• Why Fancy Pokket hasn’t opened

    Setbacks with financing, construction and certificates of occupancy are all hurdles Fancy Pokket President Mike Timani has faced during the past few years, though he hopes the delays to opening his new facility are almost over.
    Responding to concerns about the lag in opening Fancy Pokket’s 57,000-square-foot baking plant in the Lancaster County Air-Rail Park off S.C. 9, Timani said Friday, Jan. 29, he’s faced a perfect storm of obstacles.

  • 2 charged in triple murder

    Two Lancaster men have been arrested in the shooting deaths of three Lancaster men in southwest Charlotte last month, and authorities say the killings were drug-related.
    According to a relative of one of the victims, the suspects grew up with the victims in Lancaster.
    Antonio Lafloyd Robinson, 34, of 1467 Lynwood Drive and Jovon Raymar Twitty, 34, of 4211 Sienna Lane, were arrested Thursday, Jan. 28, on three counts of murder each.

  • Springs House needs paint, but painters don’t want job

    What does a city do when it needs to hire a contractor, but no one wants the work?
    One of Lancaster’s grandest historic buildings, the two-story, wood-frame Springs House on West Gay Street, needs a paint job, and the city has been is trying to arrange that. It was last painted in 2006 for about $60,000.
    In November 2015, the city solicited sealed bids from three contractors to paint the house, but no bids were received.

  • Spots remain in annual beekeeping course

    The Lancaster Beekeepers Association still has about 25 slots open in the 2016 beginner’s beekeeping course, which is catching some of its members by surprise.
    The class, which is limited to 40 students each year, is usually full by now, said master beekeeper Dale Starnes.
    “It’s very unusual,” he said. “I don’t know if they aren’t seeing it in the paper, or what.”

  • Hospitality tax proposed to fund sports mega-complex

    A countywide hospitality tax could be the key to funding the county’s first centralized recreation facility, and it would mean a few extra cents from taxpayers and visitors every time they buy a meal in the area.

  • City starts ball rolling on raises for police

    Tuesday night, Lancaster City Council took the initial step to boost salaries for the municipality’s police officers.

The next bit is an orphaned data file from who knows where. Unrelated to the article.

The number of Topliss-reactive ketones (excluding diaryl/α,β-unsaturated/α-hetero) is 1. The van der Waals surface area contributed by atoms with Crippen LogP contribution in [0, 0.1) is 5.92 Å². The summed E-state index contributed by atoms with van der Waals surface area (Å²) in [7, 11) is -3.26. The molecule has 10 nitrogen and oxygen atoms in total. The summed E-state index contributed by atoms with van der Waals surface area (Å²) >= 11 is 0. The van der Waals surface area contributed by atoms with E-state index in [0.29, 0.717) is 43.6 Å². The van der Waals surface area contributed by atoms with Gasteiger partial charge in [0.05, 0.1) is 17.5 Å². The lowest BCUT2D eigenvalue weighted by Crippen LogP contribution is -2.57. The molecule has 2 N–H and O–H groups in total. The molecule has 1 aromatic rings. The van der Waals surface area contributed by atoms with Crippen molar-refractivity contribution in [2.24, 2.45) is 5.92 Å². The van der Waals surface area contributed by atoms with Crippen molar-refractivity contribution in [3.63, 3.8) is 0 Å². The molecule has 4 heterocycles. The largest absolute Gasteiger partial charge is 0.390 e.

While council did not vote to approve the proposed raises, it unanimously authorized City Administrator Flip Hutfles to come up with the specific numbers to be voted on at the Feb. 9 city council meeting.
    Lancaster Police Chief Harlean Carter said that if passed, the pay increases will apply to all sworn officers in the department’s administrative, patrol and special operations divisions.

  • Family sues Ford, airbag maker

    The family of a Kershaw man killed by a defective air bag in December is suing a national automaker, an international airbag manufacturer and a local farmer for negligence in his death.
    Joel Knight, 52, died the evening of Dec. 22 on his way to work as a welder at Trinity Meyer Utility Structures near Lancaster when his 2006 Ford Ranger struck a cow on Rocky River Road, then veered into a fence.

  • Heath Springs hopes to roll 2 water-line projects into 1

    Springs water tower goes back on line. Now town officials are looking for a new funding source for the next round of much-needed water and sewer infrastructure improvements.
    Heath Springs Town Administrator Tony Starnes said he has already contacted Grazier Rhea, community development director for the Catawba Regional Council of Governments, to inquire about grants that might be used for future projects.

  • County: No conflict of interest in $7M deal

    The county is buying $7 million worth of firetrucks from a company where the recently retired Lancaster County Fire Rescue director works.
    Despite concerns from a lone councilman about that fact, county officials said Jan. 25 that they have taken proper precautions to assure that no conflicts of interest are involved in the equipment decision.
    The issue arose as Lancaster County Council considered final reading of a budget amendment to help pay for the purchase of 18 new vehicles for the county’s fire departments.

  • Kershaw Golf Course to get $30K sprayer, but fewer golf carts

    KERSHAW – The town’s golf course needs a new $30,350 machine to care for its grass, and to pay for that it will reduce the number of golf carts available to patrons.
    Kershaw Town Council unanimously voted Jan. 25 to enter a lease-purchase agreement to buy a new turf sprayer for Kershaw Golf Course. Rather than passing along the additional cost to taxpayers, the course will cut back on carts at the 18-hole golf course.